As 2019 comes to a close, we wanted to gather up some of the most important things we've learned from a year of podcast creating, listening, and innovating. We asked the Simplecast team, plus members of our community for their biggest takeaways from the last year of the 2010s!
Sarah Frisk, Simplecast Senior Front-End Developer
Since I started at Simplecast near the end of 2018, 2019 was a year filled with podcasting discoveries. I've been really branching out in the type of podcasts I listen to, and it's been fun discovering more podcasts . Along with another delightful year of Simplecast-hosted podcast, ComicLab, I enjoyed podcasts on other topics such as Bag Man with Rachel Maddow which discussed about the events surrounding Spiro Agnew's removal from the Nixon administration, and Trials and Trebuchets–a Dungeons and Dragons podcast that takes place in a school for adventures and the hijinks the characters get up to.
From a technical perspective, I've been really fascinated by the different data there is about podcasting, and how to visualize that, and I've had a lot of fun working on coming up with tools to help creators I enjoy get more feedback about their podcast audience.
Chad Parizman, The Antigen
Podcasting marketing is still hard and messy. Lack of attribution is difficult to explain when other digital marketing efforts have so many metrics
Jeanine Percival Wright, Simplecast COO and CLO
This year, I loved seeing the ways that creators are rapidly changing and expanding what people normally think of as a "podcast"–usually either an interview show, investigative reporting or story telling. Podcasting can be anything delivered via audio, from fiction to quiz shows to short form poetry to comedy, and everything in between.
Ari Shapero, Who's Your Therapist?
I’m planning to launch the first episode next week and I’m learning as I go! So far the biggest take away is–waivers! Get 'em done! I’ve had to backtrack for my first handful of guests and it almost all went smoothly.
Aaron Dowd, Simplecast Customer Success Lead
2019 was the year that I really started to understand just how challenging podcasting can be for people who are just starting their podcast journey.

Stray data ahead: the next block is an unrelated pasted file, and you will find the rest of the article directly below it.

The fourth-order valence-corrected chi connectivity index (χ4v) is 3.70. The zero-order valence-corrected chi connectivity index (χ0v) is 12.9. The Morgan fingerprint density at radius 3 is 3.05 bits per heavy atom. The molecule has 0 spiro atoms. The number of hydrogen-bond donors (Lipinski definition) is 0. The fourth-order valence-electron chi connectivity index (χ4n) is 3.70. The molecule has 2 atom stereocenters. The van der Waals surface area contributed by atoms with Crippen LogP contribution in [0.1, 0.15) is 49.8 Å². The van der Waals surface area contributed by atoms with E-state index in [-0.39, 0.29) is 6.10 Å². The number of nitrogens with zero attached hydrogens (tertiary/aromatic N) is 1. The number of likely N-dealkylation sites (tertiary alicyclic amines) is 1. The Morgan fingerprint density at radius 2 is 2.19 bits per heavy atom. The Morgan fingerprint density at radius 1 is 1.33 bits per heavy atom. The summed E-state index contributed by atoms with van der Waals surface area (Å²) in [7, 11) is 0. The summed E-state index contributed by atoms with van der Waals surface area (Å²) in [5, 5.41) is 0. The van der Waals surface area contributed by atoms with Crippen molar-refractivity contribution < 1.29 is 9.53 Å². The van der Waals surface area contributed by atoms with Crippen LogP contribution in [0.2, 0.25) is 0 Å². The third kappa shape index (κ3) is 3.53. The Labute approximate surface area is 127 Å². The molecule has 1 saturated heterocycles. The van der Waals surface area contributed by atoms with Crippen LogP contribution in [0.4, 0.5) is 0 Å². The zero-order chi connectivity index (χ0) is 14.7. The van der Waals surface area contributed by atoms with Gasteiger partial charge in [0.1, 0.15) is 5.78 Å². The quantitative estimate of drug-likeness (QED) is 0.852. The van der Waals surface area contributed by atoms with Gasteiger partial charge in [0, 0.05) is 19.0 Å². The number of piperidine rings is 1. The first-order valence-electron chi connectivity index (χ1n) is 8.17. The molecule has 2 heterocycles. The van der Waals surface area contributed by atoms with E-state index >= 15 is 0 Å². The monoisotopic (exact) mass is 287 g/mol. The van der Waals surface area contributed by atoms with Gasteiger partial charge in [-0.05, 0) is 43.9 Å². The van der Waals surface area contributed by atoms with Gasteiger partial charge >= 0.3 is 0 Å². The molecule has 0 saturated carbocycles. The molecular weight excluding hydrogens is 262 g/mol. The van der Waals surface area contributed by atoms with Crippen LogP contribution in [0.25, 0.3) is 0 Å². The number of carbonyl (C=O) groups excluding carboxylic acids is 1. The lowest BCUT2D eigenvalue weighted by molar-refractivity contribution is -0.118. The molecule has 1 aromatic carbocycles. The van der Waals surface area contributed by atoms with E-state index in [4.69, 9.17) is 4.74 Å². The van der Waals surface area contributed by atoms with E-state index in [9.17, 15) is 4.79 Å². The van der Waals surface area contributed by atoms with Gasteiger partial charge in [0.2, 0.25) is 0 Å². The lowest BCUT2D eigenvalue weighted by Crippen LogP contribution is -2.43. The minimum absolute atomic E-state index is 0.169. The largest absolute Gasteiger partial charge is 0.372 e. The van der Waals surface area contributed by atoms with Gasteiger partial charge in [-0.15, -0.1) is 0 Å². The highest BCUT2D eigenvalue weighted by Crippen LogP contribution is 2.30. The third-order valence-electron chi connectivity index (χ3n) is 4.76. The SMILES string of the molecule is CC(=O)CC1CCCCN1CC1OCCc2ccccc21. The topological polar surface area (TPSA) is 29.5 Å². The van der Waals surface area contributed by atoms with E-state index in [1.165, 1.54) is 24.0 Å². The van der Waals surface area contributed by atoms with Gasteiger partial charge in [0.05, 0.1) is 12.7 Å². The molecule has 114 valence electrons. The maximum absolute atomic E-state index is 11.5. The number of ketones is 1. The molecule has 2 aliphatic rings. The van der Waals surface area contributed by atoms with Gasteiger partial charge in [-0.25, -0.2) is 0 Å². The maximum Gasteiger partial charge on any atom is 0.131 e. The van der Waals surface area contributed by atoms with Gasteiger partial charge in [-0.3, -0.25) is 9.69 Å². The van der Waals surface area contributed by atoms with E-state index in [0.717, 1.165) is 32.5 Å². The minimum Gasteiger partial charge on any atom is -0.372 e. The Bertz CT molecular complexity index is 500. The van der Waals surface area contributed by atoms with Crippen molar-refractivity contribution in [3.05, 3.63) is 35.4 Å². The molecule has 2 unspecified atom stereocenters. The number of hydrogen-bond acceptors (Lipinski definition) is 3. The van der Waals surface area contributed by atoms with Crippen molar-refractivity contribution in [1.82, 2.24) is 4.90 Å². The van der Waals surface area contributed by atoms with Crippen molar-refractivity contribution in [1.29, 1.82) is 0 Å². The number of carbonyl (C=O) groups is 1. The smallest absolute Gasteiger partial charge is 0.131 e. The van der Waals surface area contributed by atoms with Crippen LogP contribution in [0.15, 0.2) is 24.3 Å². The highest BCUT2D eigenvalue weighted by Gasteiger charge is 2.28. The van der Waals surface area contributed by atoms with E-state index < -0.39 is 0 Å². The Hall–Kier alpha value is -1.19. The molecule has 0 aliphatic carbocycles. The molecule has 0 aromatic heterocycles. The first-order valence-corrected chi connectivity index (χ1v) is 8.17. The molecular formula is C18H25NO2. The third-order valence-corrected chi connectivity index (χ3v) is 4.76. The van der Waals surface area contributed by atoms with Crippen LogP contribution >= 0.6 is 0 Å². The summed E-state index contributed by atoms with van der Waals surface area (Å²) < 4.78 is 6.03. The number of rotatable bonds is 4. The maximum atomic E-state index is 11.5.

There's so many different skills needed to start and grow a podcast (content planning, graphic design, audio recording and editing, websites and RSS feeds, social media marketing, etc). I learned that all the things I've learned over the past 10 years and now take for granted can be a huge struggle for someone with less experience with audio and technology and marketing.
I know there's always more for me to learn, but I've been struggling less with feeling like an imposter and am finally feeling like I know a thing or two about podcasting and have something valuable to share with people who want to learn.
Jeff Mann, Sleep Junkies
Choosing guests is an art and a science. We're an interview show, and when I started off, I used to choose guests, based on how popular or famous they were. Mistake! Being recognized in your field does not always make you a great conversationalist! One particular guest I interviewed was extremely knowledgeable and well known, but his delivery was so dull and lifeless that I had to scrap the whole episode. On the contrary, our most popular episodes so far have been from relative unknowns.
1. Never underestimate the power of a good technical podcast host, distributor and analytics partner. 2. Be clear about whether you are in it to play or in it to win. Realize winning is a longer-term game with no shortcuts. 3. Like everything else good in life, it is all about YOUR focus and commitment.
Shawn Hopkins, Future Lens
Podcasting is so much more interesting and engaging than I would have ever expected, and working with a creative team in this format has been the most fulfilling of any job I've ever had.